For brown-thumbed gardeners such as myself, this is a welcome bit of news. Seattle Public Utilities (SPU) and the Saving Water Partnership have produced “The Plant List,” a guide to help you choose the right plant for the right place in your garden.
When choosing plants, the most important consideration should be whether a site provides the conditions a specific plant needs to thrive. Soil type, drainage, sun and shade all affect a plant’s health, appearance and maintenance needs.
The Plant List highlights trees, shrubs and other plants that will thrive in different conditions, including wet soils, dry soils and drought, as well as sunny and shady sites. The Plant List also offers a comprehensive list of native plants that are suited to the northwest.
“When gardeners match the right plant to the right place in their garden, the plants will flourish naturally” said Liz Fikejs, acting resource conservation manager with SPU. “The Plant List helps gardeners find beautiful plants that will thrive in their gardens without wasting water, pesticides and fertilizers trying to grow plants in places where they are not suited.”
When planting new plants, Fikejs advises gardeners to dig one to three inches of compost into new beds – which helps sandy soils hold nutrients and water, and loosens clay soils – and spread a layer of mulch, such as leaves, wood chips, compost, or grass clippings around plants on the soil surface, keeping it about an inch away from stems.
You can borrow a lot more than just books at the Seattle Public Library these days.
Starting tomorrow, the system is adding the “Kill A Watt” home energy monitor to the list of items you can check out, through a partnership with Seattle City Light.
That’s right, before you decide to watch that DVD from the library, you can find out just how much energy your TV is using.
The home energy monitors are available to all library cardholders at all library locations, including Maple Leaf’s closest at Northgate, 10548 Fifth Ave. N.E.
From the library’s news release:
Beginning May 6, Library patrons can borrow a Kill A Watt device with a Library card, just like a book or DVD. Plug it into an electrical outlet and find out how much it’s costing to run refrigerators, computers, TVs and other home appliances. The Kill A Watt monitor measures the electric consumption of small to medium household electronic devices and appliances, and can even help discover which appliances use electricity even when turned off.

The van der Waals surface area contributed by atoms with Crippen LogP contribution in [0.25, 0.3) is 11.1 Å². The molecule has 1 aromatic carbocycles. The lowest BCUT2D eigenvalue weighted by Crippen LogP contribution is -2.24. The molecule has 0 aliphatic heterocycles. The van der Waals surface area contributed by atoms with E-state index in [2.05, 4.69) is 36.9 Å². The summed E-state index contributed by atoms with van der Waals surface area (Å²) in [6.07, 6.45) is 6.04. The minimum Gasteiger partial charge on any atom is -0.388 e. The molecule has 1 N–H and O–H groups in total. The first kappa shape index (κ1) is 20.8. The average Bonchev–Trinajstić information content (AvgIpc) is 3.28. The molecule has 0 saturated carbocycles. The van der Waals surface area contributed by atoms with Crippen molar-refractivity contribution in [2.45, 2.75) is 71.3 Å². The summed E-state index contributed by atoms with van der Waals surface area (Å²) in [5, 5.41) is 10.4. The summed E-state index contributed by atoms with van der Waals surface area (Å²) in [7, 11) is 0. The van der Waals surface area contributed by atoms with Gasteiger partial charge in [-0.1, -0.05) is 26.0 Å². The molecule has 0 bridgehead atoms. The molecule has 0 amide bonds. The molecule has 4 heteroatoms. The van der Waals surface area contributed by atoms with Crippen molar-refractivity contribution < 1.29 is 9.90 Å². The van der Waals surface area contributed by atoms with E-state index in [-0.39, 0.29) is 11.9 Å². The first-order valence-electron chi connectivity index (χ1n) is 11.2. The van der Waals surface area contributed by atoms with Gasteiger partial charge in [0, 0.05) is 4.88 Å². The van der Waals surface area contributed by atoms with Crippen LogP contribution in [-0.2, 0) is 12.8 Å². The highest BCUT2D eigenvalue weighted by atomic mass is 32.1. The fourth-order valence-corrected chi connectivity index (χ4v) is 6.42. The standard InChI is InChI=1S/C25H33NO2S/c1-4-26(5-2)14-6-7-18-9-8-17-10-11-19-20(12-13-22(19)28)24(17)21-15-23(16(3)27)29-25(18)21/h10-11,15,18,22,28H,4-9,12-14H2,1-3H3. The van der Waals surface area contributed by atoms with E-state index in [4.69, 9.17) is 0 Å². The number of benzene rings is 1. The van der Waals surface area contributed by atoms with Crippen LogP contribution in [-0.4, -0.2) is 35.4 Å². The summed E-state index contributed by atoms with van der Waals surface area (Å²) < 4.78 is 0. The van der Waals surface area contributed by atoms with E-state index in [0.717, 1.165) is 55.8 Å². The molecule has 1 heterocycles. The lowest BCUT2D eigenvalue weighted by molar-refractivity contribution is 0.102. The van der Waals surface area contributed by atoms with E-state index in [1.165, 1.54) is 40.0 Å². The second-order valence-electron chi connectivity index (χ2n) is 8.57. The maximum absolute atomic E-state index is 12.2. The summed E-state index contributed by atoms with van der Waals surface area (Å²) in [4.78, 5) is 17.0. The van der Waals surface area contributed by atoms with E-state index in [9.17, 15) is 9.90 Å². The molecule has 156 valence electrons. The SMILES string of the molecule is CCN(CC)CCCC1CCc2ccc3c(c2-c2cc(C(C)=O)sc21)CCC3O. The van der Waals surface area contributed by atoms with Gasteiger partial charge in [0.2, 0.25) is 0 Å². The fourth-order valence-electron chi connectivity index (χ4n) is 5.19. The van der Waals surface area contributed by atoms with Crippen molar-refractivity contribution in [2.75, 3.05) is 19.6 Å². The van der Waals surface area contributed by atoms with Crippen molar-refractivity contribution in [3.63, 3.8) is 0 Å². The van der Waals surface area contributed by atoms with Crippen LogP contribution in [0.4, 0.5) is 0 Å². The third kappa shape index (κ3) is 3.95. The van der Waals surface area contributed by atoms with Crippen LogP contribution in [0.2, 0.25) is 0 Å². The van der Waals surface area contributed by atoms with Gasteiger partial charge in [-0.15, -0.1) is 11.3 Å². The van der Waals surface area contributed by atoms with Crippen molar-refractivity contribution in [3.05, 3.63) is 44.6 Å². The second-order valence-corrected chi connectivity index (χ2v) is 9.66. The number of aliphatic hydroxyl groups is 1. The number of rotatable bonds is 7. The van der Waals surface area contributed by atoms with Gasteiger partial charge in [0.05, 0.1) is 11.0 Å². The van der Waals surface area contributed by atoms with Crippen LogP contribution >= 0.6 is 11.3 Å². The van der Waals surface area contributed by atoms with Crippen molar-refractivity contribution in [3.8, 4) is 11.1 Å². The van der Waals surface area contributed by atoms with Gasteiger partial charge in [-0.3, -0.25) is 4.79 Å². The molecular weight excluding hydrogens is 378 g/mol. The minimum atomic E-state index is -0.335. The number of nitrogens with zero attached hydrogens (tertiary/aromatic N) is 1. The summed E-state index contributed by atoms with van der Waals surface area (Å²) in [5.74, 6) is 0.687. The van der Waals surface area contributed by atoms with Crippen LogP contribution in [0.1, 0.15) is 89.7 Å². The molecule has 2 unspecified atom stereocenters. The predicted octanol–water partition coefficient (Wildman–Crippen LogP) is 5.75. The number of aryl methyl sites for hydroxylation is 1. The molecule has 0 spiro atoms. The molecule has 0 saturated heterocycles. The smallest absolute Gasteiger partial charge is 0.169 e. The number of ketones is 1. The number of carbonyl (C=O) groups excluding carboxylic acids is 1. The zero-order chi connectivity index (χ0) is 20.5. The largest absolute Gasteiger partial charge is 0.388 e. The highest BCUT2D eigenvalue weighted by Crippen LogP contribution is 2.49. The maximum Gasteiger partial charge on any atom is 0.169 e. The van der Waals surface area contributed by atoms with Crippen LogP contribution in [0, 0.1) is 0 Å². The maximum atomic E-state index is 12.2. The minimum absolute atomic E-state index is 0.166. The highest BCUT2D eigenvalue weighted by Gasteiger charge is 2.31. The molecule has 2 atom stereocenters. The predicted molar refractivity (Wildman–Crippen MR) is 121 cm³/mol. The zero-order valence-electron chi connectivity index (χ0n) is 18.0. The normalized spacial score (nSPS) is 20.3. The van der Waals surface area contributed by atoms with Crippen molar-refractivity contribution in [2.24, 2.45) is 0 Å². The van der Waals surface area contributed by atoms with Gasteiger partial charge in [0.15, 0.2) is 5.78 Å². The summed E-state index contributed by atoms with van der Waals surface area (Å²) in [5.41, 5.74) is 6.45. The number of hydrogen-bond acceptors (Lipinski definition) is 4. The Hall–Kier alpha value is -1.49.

For more information, call 386-4636. To learn more about how to save energy, contact Seattle City Light’s Conservation Help Line at 684-3800, or visit seattle.gov/light/conserve.
Well, it’s not lunch, but eco-friendly ice cream from a street vendor sure doesn’t sound like a bad way to break up the workday.
From 11 a.m. to 2 p.m. today, Parfait Organic Artisan Ice Cream will be available at the Washington Dental building, at the corner of Northeast 97th Street and Fourth Avenue Northeast, as part of its mobile lunch schedule.
In addition to using all organic ingredients, all of Parfait’s disposable products are compostable, including the cups and spoons. And if that’s not green enough for you, the ice cream truck uses a special green freezer that charges at night, then requires no power during the day when in operation.
More than 15 local, eco-friendly companies will be selling their wares as exhibitors entertain and educate guests about how to live more sustainably, including how-tos on creating a landscape to feed a family; make organic paper for writing and wrapping; mix up nontoxic, all-natural cleaning products; and design green interior spaces.
In addition, you’re invited to enjoy natural spa treatments and complimentary brow and lip sugaring, and don’t forget to browse the organic clothing and jewelry. To top off the day, also available is an Eco-Chic Expo exclusive: a Dante’s Inferno Eco-Dog.
At 11 a.m. and 1 p.m. Sarah Bell, Eco-Chic co-founder and chief executive of mamaswap.com, will be moderating family gear swaps of gently used baby and children’s items. Got stuff to swap? Check out the website to register.
For more information about the companies and events at the Eco-Chic Expo, check out its blog.